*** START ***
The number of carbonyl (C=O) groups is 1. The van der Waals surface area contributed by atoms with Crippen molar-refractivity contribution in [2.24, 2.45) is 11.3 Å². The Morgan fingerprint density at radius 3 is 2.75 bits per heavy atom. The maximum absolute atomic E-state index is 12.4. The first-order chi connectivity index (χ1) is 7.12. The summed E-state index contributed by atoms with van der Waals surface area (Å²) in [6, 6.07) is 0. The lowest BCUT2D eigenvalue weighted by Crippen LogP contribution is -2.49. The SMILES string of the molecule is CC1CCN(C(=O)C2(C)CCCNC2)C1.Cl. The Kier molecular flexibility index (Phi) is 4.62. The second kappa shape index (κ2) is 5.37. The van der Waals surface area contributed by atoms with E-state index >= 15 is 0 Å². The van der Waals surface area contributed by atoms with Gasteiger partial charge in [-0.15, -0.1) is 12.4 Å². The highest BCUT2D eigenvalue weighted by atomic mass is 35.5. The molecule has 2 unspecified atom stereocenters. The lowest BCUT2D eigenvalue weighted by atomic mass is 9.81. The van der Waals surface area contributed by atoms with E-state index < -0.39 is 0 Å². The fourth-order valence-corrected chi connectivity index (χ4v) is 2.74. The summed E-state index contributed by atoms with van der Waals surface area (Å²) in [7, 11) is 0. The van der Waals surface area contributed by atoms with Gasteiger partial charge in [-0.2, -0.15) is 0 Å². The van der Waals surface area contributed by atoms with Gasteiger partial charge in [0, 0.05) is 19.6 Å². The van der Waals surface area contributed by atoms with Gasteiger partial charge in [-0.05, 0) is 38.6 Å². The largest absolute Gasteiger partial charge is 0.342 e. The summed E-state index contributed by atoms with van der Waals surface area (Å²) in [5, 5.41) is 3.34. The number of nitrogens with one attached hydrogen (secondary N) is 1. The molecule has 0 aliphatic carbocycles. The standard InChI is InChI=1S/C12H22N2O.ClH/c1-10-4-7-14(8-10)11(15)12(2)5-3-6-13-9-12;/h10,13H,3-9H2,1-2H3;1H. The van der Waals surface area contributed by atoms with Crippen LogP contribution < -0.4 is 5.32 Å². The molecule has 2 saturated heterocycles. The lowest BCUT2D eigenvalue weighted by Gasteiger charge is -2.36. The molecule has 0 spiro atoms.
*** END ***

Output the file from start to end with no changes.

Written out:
The number of carbonyl (C=O) groups is 1. The van der Waals surface area contributed by atoms with Crippen molar-refractivity contribution in [2.24, 2.45) is 11.3 Å². The Morgan fingerprint density at radius 3 is 2.75 bits per heavy atom. The maximum absolute atomic E-state index is 12.4. The first-order chi connectivity index (χ1) is 7.12. The summed E-state index contributed by atoms with van der Waals surface area (Å²) in [6, 6.07) is 0. The lowest BCUT2D eigenvalue weighted by Crippen LogP contribution is -2.49. The SMILES string of the molecule is CC1CCN(C(=O)C2(C)CCCNC2)C1.Cl. The Kier molecular flexibility index (Phi) is 4.62. The second kappa shape index (κ2) is 5.37. The van der Waals surface area contributed by atoms with E-state index >= 15 is 0 Å². The van der Waals surface area contributed by atoms with Gasteiger partial charge in [-0.15, -0.1) is 12.4 Å². The highest BCUT2D eigenvalue weighted by atomic mass is 35.5. The molecule has 2 unspecified atom stereocenters. The lowest BCUT2D eigenvalue weighted by atomic mass is 9.81. The van der Waals surface area contributed by atoms with E-state index < -0.39 is 0 Å². The fourth-order valence-corrected chi connectivity index (χ4v) is 2.74. The summed E-state index contributed by atoms with van der Waals surface area (Å²) in [7, 11) is 0. The van der Waals surface area contributed by atoms with Gasteiger partial charge in [-0.2, -0.15) is 0 Å². The van der Waals surface area contributed by atoms with Gasteiger partial charge in [0, 0.05) is 19.6 Å². The van der Waals surface area contributed by atoms with Gasteiger partial charge in [-0.05, 0) is 38.6 Å². The largest absolute Gasteiger partial charge is 0.342 e. The summed E-state index contributed by atoms with van der Waals surface area (Å²) in [5, 5.41) is 3.34. The number of nitrogens with one attached hydrogen (secondary N) is 1. The molecule has 0 aliphatic carbocycles. The standard InChI is InChI=1S/C12H22N2O.ClH/c1-10-4-7-14(8-10)11(15)12(2)5-3-6-13-9-12;/h10,13H,3-9H2,1-2H3;1H. The van der Waals surface area contributed by atoms with Crippen LogP contribution < -0.4 is 5.32 Å². The molecule has 2 saturated heterocycles. The lowest BCUT2D eigenvalue weighted by Gasteiger charge is -2.36. The molecule has 0 spiro atoms.